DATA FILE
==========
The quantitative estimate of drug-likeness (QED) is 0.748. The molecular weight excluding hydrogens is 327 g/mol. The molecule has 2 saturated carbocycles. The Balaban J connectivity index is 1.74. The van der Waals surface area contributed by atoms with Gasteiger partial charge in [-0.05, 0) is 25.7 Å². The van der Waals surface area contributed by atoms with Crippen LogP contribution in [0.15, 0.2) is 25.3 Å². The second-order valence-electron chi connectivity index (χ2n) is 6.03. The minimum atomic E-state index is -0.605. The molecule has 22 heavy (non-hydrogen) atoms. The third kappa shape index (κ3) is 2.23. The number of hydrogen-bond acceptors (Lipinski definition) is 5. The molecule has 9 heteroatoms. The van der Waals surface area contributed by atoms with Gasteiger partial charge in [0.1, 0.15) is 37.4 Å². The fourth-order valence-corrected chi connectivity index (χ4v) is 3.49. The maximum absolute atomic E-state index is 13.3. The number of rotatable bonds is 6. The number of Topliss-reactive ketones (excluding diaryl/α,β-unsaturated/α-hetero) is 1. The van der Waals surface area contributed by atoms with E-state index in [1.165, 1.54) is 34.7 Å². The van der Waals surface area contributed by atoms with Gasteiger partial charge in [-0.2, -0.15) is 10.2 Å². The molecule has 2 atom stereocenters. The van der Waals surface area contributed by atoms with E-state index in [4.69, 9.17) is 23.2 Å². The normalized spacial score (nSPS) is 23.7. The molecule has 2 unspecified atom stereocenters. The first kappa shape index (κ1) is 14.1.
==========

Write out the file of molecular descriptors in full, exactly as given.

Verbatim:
The quantitative estimate of drug-likeness (QED) is 0.748. The molecular weight excluding hydrogens is 327 g/mol. The molecule has 2 saturated carbocycles. The Balaban J connectivity index is 1.74. The van der Waals surface area contributed by atoms with Gasteiger partial charge in [-0.05, 0) is 25.7 Å². The van der Waals surface area contributed by atoms with Crippen LogP contribution in [0.15, 0.2) is 25.3 Å². The second-order valence-electron chi connectivity index (χ2n) is 6.03. The minimum atomic E-state index is -0.605. The molecule has 22 heavy (non-hydrogen) atoms. The third kappa shape index (κ3) is 2.23. The number of hydrogen-bond acceptors (Lipinski definition) is 5. The molecule has 9 heteroatoms. The van der Waals surface area contributed by atoms with Gasteiger partial charge in [0.1, 0.15) is 37.4 Å². The fourth-order valence-corrected chi connectivity index (χ4v) is 3.49. The maximum absolute atomic E-state index is 13.3. The number of rotatable bonds is 6. The number of Topliss-reactive ketones (excluding diaryl/α,β-unsaturated/α-hetero) is 1. The van der Waals surface area contributed by atoms with E-state index in [1.165, 1.54) is 34.7 Å². The van der Waals surface area contributed by atoms with Gasteiger partial charge in [-0.2, -0.15) is 10.2 Å². The molecule has 2 atom stereocenters. The van der Waals surface area contributed by atoms with E-state index in [4.69, 9.17) is 23.2 Å². The normalized spacial score (nSPS) is 23.7. The molecule has 2 unspecified atom stereocenters. The first kappa shape index (κ1) is 14.1.